An example from our own experiments with open media research is a collaborative project with the Danish Film Institute, Creative Europe Media Desk, and the production company Final Cut 4 Real. In 2014, we arranged a workshop with 50 scientists, film-directors and producers in Denmark with the purpose of discussing and exploring the possibility of creating a new collaborative methodology for enhancing the conversation between science and documentary filmmaking. During the workshop we interviewed a number of scientists4 and filmmakers5 about their experiences with and expectations of collaborating with each other.6 The general conclusions of the interviews were:

  1. Scientists are concerned with how their work is communicated through news, entertainment and mass media.
  2. Documentary films are not the same as news, entertainment or mass media.
  3. In some cases, there are more parallels and similarities than differences in the way that scientists and documentary filmmakers work.
  4. Many researchers are open to including documentary films in the research process and using them as a way of communicating research results.

Following these observations, we sat up two experiments to test whether it was possible to use documentary films in real-time as part of one’s research methodology and explorative process.

4 Results: Natural Disorder and Collaboration

The first experiment resulted in the documentary film, Natural Disorder, directed by Christian Sønderby Jepsen. The film is about Jacob Nossell, who lives with cerebral palsy (CP), the most common type of disorder associated with congenital motor impairment [Aisen et al., 2011]. CP is a group of disorders in the development of postural and motor control, occurring as a result of a non-progressive lesion in the developing central nervous system and causing activity limitations [Bax et al., 2005]. With Kristian Moltke Martiny as lead, the documentary, which seeks to address the complexity of living with CP, is comprised of a series of conversations with a number of scientists. By closely following Nossell and communicating his perspective in a narrative that is understandable for others, the film becomes a quest for understanding what it means to live with CP from his first-person perspective. The film premiered in Danish Cinemas in October 2015 and internationally at the International documentary festival Amsterdam (IDFA) in November 2015.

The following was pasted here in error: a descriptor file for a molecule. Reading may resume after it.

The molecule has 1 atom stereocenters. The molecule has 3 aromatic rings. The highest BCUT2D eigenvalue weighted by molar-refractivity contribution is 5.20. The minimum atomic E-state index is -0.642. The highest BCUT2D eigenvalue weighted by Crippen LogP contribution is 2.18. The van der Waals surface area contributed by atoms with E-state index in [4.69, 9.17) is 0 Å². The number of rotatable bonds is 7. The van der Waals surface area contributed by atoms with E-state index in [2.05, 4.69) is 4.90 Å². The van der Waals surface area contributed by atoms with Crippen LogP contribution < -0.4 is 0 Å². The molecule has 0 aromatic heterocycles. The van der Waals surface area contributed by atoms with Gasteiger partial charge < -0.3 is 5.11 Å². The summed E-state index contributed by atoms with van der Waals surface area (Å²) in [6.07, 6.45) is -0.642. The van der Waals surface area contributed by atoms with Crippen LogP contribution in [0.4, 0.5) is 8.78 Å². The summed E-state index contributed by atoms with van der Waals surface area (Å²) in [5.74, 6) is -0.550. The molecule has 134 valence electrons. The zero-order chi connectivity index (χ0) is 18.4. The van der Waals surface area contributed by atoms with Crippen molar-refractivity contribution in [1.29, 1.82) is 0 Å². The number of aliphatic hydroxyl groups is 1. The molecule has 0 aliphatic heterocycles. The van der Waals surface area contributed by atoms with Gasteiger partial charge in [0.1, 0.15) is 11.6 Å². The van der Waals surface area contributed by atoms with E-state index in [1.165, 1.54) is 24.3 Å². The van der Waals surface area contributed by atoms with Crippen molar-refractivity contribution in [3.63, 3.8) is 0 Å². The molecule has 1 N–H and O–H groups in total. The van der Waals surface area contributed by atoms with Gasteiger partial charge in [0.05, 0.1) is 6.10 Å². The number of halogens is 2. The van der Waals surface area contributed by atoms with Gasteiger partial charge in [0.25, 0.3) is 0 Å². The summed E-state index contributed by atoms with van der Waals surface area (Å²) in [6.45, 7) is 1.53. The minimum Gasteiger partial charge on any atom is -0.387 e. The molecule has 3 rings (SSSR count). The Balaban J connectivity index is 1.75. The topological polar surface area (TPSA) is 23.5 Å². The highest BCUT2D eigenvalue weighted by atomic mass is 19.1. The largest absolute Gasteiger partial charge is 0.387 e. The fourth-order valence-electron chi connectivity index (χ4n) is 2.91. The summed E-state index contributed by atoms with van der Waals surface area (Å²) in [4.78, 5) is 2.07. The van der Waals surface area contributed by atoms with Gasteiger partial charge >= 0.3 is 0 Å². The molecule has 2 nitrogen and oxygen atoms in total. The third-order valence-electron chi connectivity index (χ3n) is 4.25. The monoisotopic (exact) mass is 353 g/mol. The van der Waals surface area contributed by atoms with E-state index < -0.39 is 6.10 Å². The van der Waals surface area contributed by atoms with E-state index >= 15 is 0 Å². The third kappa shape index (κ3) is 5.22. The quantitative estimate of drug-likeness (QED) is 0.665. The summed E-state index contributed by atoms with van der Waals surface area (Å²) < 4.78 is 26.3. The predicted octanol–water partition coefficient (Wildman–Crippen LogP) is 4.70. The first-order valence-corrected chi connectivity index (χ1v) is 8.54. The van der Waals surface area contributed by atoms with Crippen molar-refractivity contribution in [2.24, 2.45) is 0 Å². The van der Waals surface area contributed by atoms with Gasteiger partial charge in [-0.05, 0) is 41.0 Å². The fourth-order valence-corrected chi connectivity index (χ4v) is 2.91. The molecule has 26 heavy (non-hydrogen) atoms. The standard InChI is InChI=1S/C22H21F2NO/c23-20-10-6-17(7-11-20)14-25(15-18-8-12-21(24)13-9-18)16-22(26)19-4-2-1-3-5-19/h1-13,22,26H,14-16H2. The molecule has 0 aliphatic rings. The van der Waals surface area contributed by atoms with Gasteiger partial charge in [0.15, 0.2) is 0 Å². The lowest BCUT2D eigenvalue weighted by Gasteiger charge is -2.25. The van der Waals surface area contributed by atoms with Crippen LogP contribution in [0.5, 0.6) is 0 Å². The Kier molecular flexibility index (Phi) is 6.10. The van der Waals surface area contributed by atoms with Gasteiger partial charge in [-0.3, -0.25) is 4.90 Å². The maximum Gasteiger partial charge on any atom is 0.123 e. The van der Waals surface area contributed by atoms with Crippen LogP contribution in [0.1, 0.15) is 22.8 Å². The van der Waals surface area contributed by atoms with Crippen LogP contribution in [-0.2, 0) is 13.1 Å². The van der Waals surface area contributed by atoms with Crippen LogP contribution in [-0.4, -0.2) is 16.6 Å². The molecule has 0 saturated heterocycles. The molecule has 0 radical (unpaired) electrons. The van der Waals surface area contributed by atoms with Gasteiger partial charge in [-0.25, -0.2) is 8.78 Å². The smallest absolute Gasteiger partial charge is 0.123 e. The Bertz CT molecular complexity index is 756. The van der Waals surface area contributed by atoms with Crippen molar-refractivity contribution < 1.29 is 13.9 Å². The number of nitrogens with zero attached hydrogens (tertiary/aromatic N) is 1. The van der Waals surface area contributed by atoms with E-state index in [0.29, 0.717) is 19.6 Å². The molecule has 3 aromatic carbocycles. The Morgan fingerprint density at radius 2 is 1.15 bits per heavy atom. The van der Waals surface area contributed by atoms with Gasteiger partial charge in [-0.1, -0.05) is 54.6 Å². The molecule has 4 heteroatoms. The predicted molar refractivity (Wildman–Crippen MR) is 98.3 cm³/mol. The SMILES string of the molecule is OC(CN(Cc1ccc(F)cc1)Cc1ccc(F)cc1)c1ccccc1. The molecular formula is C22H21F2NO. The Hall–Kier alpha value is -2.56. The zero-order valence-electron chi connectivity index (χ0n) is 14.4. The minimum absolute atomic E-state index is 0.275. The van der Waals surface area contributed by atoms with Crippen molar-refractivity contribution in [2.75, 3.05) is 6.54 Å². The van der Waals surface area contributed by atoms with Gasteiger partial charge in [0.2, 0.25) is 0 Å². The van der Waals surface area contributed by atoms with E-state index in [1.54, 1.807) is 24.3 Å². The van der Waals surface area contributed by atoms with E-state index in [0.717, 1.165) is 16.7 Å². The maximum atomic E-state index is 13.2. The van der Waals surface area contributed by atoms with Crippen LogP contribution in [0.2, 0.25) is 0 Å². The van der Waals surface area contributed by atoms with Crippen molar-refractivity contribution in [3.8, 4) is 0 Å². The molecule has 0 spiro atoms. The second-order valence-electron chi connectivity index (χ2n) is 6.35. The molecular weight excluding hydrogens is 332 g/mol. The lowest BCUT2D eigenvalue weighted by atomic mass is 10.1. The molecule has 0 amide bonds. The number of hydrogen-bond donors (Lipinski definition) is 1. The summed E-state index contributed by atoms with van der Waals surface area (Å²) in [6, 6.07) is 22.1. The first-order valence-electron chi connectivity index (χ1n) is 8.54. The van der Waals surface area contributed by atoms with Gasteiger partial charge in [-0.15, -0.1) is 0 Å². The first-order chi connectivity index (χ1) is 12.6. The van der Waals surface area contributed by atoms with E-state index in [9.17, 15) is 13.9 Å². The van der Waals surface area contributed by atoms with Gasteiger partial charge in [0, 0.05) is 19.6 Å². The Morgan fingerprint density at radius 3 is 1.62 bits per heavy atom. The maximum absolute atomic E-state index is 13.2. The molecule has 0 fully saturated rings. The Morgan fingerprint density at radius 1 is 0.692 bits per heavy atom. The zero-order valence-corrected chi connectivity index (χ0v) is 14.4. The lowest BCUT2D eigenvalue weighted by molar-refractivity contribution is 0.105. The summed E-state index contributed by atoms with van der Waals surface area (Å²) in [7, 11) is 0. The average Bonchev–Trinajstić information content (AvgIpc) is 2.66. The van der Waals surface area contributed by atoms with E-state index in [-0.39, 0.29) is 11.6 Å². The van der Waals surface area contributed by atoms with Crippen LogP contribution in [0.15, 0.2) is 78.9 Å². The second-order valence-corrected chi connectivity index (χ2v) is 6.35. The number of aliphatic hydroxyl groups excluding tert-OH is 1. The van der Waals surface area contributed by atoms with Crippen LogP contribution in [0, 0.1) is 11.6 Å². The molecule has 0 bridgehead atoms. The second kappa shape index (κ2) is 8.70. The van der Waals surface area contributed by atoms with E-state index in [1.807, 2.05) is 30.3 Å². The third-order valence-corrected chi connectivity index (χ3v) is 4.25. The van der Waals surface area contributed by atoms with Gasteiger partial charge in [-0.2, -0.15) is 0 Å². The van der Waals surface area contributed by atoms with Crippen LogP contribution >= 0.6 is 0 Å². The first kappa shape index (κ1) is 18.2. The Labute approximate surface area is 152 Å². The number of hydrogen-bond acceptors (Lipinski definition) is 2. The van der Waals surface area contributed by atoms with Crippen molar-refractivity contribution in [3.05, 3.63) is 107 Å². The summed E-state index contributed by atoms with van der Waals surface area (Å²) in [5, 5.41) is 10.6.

The second experiment was the documentary film, Collaboration — On the Edge of a New Paradigm? This experiment was carried out by Alfred Birkegaard as an explorative method to investigate the impact of the Internet and online collaboration on the scientific community by interviewing some of the world’s most prominent researchers in the field. The documentary dealt with interdisciplinary, legal, and practical dimensions of collaborative research by engaging with scientists across the humanistic, natural and technical sciences. The film was shown at the documentary film festival CPH:DOX in October 2014 and on Danish national television in May 2015 (it was released under creative commons and can be streamed for free).7

In both experiments the documentary films were not designed as traditional science documentaries depicting the practice of science, but instead as open media experiments where the films became the practice of science itself.8 Natural Disorder was operating with two hypotheses: 1) documentary is a way of practicing collaborative knowledge production that genuinely embraces the complexity of living with CP, and 2) documentary is a way of communicating this complexity to a non-specialist audience. As such, the film tries to deal with the challenge of both collaboration and communication, while also demonstrating their intrinsic interrelation.

Just as with the first experiment, Collaboration tries to deal with the challenge of collaboration and communication, and demonstrates their intrinsic interrelation. To do so, the aim was to investigate if researchers without any prior schooling could adopt untraditional media, such as documentary filmmaking, as part of the exploratory process. In this case the documentary was used as a method for investigating the topic of collaboration while engaging with real-world research practitioners. The purpose was not only to understand and present how contemporary collaborative research affects scientific practices worldwide, but also to provide examples of how to engage in collaboration and involve researchers and practitioners in a shared exploratory space. The documentary film was a way to experiment with the practice of collaborative science and it operated with two hypotheses: 1) documentary can be used as a methodology for producing real-time interfaces between scientists, citizens and filmmakers, and 2) documentary is a way of engaging in collaborative research in a meaningful and substantial way.

5 Discussion: the challenge of collaboration and communication

Both of the experiments deal with the challenge of collaboration and communication in practicing open science. In the following we discuss the use of documentary films in the scientific process as a way to explicitly face these two challenges.

5.1 Natural Disorder: post-disciplinary engagement